Our favourite images in a year of challenges
It has been a year like no other, filled with dramatic changes to our everyday lives.
The past 12 months have challenged us all, but we thought we would look back at some of the positives as we bid farewell to 2020.
It was also a huge honour when my image of the cooling towers being demolished at Ironbridge was commended in the Landscape Photographer of the Year awards.
Photo opportunities were strictly curtailed during lockdown but here are some of our favourite images from this strangest of years, starting with the above picture of Linley Hill, near Norbury, and its majestic avenue of mature beech trees.
This shot was taken in January about half an hour after sunrise, by which time the frost had disappeared from the fields in the foreground. However, there was still a crisp layer of white over the Onny Valley in the distance.
Picture 2: It was just me, a ewe and a very inquisitive lamb on Titterstone Clee at sunrise. I was on the summit for what was my first photographic trip after the March lockdown. It was great to get out with a camera again, and the Shropshire countryside was looking absolutely stunning. How I had missed it!
Picture 3: Early morning sunshine at Whittington Castle, near Oswestry, in May. This was my view just after sunrise, with a swan and seven cygnets gliding serenely across the moat of this 13th century border fortress.
Picture 4: A sunken pathway winds its way through Brook Vessons Nature Reserve on the slopes of the Stiperstones. This is a place of great peace and solitude, known for its cluster of ‘giant’ trees which include some of the broadest rowans in Britain. I spent a very enjoyable few hours at this tranquil spot in July.
Picture 5: Two mute swans formed a perfect love heart as the sun came up over the Mere at Ellesmere in September. I had been careful to keep my distance but the swans spotted me shortly after I took this shot. They headed over in my direction but soon lost interest when they realised I didn't have any food with me.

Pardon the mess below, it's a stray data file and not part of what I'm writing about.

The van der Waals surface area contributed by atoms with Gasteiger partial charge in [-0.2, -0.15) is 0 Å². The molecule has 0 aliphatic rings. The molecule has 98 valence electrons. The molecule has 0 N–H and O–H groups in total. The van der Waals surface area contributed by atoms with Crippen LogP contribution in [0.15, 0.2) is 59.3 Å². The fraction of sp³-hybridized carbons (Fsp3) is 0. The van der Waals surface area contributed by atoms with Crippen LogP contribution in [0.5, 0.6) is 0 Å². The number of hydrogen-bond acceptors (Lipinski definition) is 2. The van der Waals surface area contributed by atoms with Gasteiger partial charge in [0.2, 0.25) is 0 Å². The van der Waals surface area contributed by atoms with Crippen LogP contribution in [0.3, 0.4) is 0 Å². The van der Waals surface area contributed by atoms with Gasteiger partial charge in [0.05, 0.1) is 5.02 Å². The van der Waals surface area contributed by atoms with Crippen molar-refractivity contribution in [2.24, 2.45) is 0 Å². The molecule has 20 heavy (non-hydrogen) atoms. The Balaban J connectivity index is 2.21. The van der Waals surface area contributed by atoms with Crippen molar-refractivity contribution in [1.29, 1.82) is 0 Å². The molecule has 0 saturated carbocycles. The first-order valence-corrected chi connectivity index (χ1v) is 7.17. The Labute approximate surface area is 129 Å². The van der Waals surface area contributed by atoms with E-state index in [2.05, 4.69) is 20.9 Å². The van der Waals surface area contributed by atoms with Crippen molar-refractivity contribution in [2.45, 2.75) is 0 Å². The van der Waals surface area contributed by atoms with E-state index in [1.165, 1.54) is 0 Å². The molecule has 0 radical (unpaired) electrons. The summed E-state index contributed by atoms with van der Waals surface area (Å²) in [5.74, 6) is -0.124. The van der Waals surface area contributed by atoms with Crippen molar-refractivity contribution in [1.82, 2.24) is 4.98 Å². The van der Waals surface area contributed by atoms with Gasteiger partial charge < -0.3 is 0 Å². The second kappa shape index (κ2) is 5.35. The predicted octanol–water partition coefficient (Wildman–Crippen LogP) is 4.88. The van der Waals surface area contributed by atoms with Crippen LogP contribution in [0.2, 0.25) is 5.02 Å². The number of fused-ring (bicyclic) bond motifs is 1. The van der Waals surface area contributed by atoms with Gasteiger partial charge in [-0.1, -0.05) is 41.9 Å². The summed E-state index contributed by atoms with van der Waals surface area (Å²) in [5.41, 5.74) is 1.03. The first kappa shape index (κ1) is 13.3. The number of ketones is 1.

Picture 6: This was a magical sunrise on Caer Caradoc in September - my reward for getting up at 4.30am. Clouds of fog rolled in as I walked up the hill, but when I reached the summit I was greeted with ethereal views that looked like something out of a fairytale. In the middle distance is the Lawley, with the tip of the Wrekin rising above the mist on the horizon.
Picture 7: Here's another picture taken in the Stretton Hills on that same autumn morning, with a blanket of fog enveloping the landscape. Helmeth Hill is in the foreground, with Ragleth seen above it to the right.
Picture 8: Two sheep perch on the edge of Titterstone Clee at sunrise, with Cleobury Mortimer and Hopton Wafers hidden beneath a layer of cloud. I was really happy that the predicted cloud inversion materialised on that day in September, but finding some sheep in the right position was very challenging!
Picture 9: Here's a golden sunrise over the Wrekin, with autumn colours stealing across the landscape. Low cloud wreathes the summit of this iconic hill, which I photographed in October. The Wrekin is said to have been the inspiration behind Middle Earth in The Lord of the Rings. Author JRR Tolkien lived in the West Midlands and made frequent visits to Shropshire.
Picture 10: A very cold and frosty Bridgnorth seen at dawn, with the town wreathed in layers of mist. On the horizon is Titterstone Clee, about 12 miles away as the crow flies. I took this shot last month while standing on High Rock.
Published by Shropshire and Beyond on
Pink glow of moonrise over the Wrekin
Frost and mist over dreamy Bridgnorth
Misty dawn in the Redlake Valley
Legacy of industry on Brown Clee
Country idyll of the postman poet